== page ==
If you plan on purchasing a home, you will likely take out a home mortgage. Since your monthly mortgage payment is a combination of four charges bundled into one, it’s essential to understand each element of your overall payment and how it can fluctuate over time. Using the acronym P.I.T.I. can help you remember.
What is Ginnie Mae?
Ginnie Mae, or the Government National Mortgage Association, is a corporation inside the U.S. Department of Housing and Urban Development. It was originally founded as the Federal National Mortgage Association before being split into Fannie Mae and Ginnie Mae in 1968. Ginnie Mae’s responsibility is to support the market for the following loans:
Ginnie Mae & GSEs
Ginnie Mae is not a government sponsored enterprise like Freddie Mac and Fannie Mae in that:
- It’s openly backed by the U.S. government with an explicit guarantee of on-time payment.
- It’s a self-sustaining corporation run entirely by the government and is not owned by shareholders.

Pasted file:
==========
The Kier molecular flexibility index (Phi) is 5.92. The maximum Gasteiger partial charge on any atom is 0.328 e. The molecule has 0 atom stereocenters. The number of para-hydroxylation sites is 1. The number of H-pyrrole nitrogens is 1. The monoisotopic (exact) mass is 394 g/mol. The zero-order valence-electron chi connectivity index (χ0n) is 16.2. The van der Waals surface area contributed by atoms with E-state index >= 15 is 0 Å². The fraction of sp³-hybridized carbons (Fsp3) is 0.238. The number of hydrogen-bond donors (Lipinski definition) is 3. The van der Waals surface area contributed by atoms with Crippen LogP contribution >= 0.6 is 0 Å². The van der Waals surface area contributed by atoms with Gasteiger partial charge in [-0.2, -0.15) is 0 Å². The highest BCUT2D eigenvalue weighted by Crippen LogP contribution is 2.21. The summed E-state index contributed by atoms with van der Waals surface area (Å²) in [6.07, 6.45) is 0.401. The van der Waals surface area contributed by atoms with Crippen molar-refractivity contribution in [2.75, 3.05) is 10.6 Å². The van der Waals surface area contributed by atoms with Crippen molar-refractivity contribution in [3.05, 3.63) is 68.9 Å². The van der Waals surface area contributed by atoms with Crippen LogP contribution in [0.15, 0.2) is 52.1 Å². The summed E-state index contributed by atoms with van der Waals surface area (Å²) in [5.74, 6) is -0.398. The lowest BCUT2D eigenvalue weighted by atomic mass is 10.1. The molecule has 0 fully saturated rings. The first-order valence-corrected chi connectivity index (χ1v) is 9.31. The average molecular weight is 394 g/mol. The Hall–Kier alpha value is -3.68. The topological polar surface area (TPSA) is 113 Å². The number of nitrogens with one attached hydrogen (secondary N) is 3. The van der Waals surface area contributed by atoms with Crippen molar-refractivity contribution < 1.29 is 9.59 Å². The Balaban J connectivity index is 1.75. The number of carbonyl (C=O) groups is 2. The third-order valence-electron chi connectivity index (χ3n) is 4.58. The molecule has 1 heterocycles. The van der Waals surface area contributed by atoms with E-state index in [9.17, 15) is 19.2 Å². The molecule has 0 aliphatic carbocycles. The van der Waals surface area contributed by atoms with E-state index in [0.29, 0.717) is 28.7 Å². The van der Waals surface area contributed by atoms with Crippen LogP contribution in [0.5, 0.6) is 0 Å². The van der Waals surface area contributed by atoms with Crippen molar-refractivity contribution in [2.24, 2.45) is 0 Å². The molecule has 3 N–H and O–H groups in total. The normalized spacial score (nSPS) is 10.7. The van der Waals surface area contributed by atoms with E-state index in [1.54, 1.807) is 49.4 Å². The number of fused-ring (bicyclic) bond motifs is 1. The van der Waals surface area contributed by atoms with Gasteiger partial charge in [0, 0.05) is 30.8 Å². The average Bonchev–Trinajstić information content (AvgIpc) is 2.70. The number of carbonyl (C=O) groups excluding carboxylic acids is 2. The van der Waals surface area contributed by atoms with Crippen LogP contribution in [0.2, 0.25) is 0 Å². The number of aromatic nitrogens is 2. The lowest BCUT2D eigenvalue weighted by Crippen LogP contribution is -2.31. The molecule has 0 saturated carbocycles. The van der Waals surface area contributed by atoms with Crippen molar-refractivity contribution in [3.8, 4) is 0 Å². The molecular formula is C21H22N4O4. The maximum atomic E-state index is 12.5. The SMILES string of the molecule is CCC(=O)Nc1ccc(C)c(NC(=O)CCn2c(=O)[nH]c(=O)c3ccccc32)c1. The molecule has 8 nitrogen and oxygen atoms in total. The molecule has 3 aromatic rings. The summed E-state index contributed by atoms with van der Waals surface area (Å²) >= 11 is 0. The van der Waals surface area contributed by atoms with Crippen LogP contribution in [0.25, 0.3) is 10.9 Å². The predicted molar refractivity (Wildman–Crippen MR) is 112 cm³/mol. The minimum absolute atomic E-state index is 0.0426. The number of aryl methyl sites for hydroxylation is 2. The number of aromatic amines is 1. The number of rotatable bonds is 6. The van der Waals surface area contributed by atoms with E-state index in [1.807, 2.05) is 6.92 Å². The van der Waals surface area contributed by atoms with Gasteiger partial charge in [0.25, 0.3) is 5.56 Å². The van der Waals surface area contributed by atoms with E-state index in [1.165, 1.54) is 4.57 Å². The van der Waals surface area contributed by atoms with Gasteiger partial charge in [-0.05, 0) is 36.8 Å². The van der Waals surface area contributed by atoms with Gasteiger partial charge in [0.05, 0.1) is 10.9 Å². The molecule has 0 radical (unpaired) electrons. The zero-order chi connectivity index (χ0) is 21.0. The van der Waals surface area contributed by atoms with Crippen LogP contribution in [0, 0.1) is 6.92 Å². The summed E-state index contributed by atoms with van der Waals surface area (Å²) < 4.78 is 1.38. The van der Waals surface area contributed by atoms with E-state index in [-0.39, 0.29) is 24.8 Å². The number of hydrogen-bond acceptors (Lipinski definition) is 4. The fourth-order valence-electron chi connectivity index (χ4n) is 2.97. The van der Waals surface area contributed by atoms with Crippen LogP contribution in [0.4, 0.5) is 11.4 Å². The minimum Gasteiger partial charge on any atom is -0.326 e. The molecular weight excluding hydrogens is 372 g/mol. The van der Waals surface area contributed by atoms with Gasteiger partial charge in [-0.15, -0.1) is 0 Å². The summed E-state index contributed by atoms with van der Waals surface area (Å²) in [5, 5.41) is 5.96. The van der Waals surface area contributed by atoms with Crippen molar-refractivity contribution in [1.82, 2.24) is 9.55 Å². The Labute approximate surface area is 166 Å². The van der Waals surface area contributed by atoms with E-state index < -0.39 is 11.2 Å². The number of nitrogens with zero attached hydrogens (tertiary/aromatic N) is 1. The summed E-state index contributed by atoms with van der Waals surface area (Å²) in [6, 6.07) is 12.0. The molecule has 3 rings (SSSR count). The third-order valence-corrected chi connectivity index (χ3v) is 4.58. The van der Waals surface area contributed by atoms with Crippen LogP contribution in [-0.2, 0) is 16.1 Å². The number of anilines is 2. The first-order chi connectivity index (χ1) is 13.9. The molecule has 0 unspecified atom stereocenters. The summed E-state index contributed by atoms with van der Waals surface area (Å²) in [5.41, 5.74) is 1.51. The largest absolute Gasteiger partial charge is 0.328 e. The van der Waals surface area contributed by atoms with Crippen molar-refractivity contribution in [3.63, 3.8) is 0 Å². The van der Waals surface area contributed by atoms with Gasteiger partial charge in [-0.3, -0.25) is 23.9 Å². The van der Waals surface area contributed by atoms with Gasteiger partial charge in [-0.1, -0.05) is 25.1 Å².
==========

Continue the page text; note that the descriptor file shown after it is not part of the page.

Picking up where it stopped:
- It doesn’t purchase mortgage loans for profit, but insures the payment of principal and interest to approved issuers, or lender.
- It doesn’t have a financial obligation to mortgage backed security investors in the secondary market unless their issuers file for bankruptcy.
In order to get the benefits of Ginnie Mae, you must be an approved lender.
Ginnie Mae, Lenders & Consumers
Ginnie Mae does not work directly with consumers because it is not a lending institution. Rather, Ginnie Mae works with lending institutions like banks and mortgage companies.
So, as a borrower, if your mortgage is sold to another company, Ginnie Mae has no involvement in the process. It merely insures the security of the mortgage with the loan as collateral. If you are advised that Ginnie Mae can resolve any issues concerning a sold mortgage, know that that is not the case. If you run into issues with your mortgage after it is sold, work with your mortgage provider to resolve the problem.
For lenders, Ginnie Mae guarantees that they will be paid on time, even during times of hardship. This guarantee is good for lenders in that they can continue issuing mortgages to qualified borrowers and keep interest rates low.